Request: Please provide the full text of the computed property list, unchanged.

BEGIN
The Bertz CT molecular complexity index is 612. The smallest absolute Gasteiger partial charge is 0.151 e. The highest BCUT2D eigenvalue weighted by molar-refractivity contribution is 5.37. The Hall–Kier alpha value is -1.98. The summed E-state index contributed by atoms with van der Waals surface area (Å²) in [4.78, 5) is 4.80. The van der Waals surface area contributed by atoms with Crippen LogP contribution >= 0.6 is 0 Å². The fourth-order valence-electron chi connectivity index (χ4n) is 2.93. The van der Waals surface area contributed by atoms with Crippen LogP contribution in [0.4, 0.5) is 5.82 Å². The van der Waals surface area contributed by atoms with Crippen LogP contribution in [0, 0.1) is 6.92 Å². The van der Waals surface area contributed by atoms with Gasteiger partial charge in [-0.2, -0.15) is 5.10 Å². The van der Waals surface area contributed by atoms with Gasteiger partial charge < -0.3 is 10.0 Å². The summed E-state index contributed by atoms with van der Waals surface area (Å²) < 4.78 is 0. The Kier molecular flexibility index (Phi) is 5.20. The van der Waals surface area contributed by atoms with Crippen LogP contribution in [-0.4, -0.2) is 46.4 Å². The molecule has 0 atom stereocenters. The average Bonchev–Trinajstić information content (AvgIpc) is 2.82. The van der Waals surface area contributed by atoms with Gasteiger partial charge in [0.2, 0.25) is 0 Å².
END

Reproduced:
The Bertz CT molecular complexity index is 612. The smallest absolute Gasteiger partial charge is 0.151 e. The highest BCUT2D eigenvalue weighted by molar-refractivity contribution is 5.37. The Hall–Kier alpha value is -1.98. The summed E-state index contributed by atoms with van der Waals surface area (Å²) in [4.78, 5) is 4.80. The van der Waals surface area contributed by atoms with Crippen LogP contribution >= 0.6 is 0 Å². The fourth-order valence-electron chi connectivity index (χ4n) is 2.93. The van der Waals surface area contributed by atoms with Crippen LogP contribution in [0.4, 0.5) is 5.82 Å². The van der Waals surface area contributed by atoms with Crippen LogP contribution in [0, 0.1) is 6.92 Å². The van der Waals surface area contributed by atoms with Gasteiger partial charge in [-0.2, -0.15) is 5.10 Å². The van der Waals surface area contributed by atoms with Gasteiger partial charge < -0.3 is 10.0 Å². The summed E-state index contributed by atoms with van der Waals surface area (Å²) < 4.78 is 0. The Kier molecular flexibility index (Phi) is 5.20. The van der Waals surface area contributed by atoms with Crippen LogP contribution in [-0.4, -0.2) is 46.4 Å². The molecule has 0 atom stereocenters. The average Bonchev–Trinajstić information content (AvgIpc) is 2.82. The van der Waals surface area contributed by atoms with Gasteiger partial charge in [0.2, 0.25) is 0 Å².